The graphics side of things will see quite a bit of attention, but more in the consumer TV section than 'puters. For the most part any video larger than 1080p is severely crippled when most of the screens out there are no larger, and broadcast still uses a 1080i signal. Monitors will be the first step in reaching a 4k standard, while graphics cards will become more and more powerful in preparation. Don't expect the most out of a typical gaming GPU though, the animation industry is also limited by all these factors and won't be popping out 4k games until everything else catches up. Industry workstation cards and those targeted at video editing will however will be incredibly powerful very soon.
Now you're probably wondering, "what the hell does this have to do with me and my purchase?!" Well, here's my reasoning: Just like all technology, it's most likely going to get outdated pretty quickly. I think for those looking to purchase and upgrade either full machines or certain parts, it's good to know what to grab and what to hold out for.
In my opinion, you should do the following for each component:
CPU: Grab the most powerful you can for your budget. I have an i7 3.2ghz Quad Core from two years ago, and there's honestly not a whole lot that has changed that makes mine a joke to work with. The i7 3770k is 3.4ghz Quad, Intel's current TOTL consumer i7-QC does perform better, but not game-changing better.
RAM: Memory is a great example of a product that has not seen much change lately but has been perfected to become affordable in large quantities. 8gb is pretty good, 16gb will be more than enough, and you should know enough to not be reading a suggestion guide if you need >16gb.
Storage: You're going to have to suck it up on this one, unfortunately. Grab something that fits your needs at the lowest price and don't go out of your way to get a super large SSD that's crazy $$. It will be cheaper in 6mo/1yr and by the time you go to upgrade again you'll get all nostalgic that you paid 4x the price for the same capacity.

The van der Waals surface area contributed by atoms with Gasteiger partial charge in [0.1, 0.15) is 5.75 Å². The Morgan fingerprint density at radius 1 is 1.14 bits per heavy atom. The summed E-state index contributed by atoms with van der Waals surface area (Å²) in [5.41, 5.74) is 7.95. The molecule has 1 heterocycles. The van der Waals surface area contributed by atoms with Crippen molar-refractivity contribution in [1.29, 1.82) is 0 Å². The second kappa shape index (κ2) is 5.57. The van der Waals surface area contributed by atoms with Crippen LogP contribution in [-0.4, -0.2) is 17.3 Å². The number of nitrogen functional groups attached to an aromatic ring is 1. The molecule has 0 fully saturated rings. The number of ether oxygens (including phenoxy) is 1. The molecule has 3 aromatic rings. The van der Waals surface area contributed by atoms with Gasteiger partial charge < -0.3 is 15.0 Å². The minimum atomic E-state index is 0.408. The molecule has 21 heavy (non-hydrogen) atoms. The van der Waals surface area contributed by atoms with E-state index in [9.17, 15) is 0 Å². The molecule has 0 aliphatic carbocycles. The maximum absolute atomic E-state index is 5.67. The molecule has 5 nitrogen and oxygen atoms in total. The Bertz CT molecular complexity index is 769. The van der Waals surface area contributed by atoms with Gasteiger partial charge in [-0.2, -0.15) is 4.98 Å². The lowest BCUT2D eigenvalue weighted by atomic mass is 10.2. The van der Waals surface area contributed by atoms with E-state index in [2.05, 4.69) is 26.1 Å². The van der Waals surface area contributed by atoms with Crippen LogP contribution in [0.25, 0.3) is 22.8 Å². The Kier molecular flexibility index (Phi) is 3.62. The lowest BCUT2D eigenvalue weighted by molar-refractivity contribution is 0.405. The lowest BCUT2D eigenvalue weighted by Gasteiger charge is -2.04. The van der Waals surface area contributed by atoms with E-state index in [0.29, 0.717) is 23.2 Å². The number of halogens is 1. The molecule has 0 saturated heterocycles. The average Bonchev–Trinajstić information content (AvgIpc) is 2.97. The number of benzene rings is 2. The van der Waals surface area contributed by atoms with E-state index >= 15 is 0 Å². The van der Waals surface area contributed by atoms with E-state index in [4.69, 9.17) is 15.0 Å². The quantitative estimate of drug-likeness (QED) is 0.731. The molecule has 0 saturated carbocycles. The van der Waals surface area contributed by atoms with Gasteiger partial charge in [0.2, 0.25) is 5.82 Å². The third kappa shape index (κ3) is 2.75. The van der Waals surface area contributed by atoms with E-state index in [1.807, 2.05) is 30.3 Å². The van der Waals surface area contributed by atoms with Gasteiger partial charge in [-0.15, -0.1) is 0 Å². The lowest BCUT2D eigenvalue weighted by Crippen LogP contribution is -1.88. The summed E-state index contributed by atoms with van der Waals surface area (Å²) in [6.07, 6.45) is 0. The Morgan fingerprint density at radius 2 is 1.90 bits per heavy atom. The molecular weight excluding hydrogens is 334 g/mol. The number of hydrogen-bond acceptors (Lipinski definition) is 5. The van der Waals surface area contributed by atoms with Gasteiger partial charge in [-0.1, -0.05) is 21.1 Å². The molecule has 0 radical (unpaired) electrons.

External wise, if you can find something that supports thunderbolt connectivity with user replaceable drives and your computer supports thunderbolt, get it. You'll be able to change drives out as you go, and will be with a very fast standard that shouldnt change for a while.
Graphics: This one is a split decision, but it comes down to crunching numbers and finding the best one for your needs at a decent price. You'll want performance, but don't kill the wallet for a high end card that offers little benefit. Your card will most likely become the middle of the road model of next year's releases, so don't stress on always having the best and latest.
Anyways, hope this helps. Not 100% of it may be factual, it's mostly what i've observed over the past few years.
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Otherwise would've ended up like eheath with an fs100 and nothing to put it on, that stupid idiot.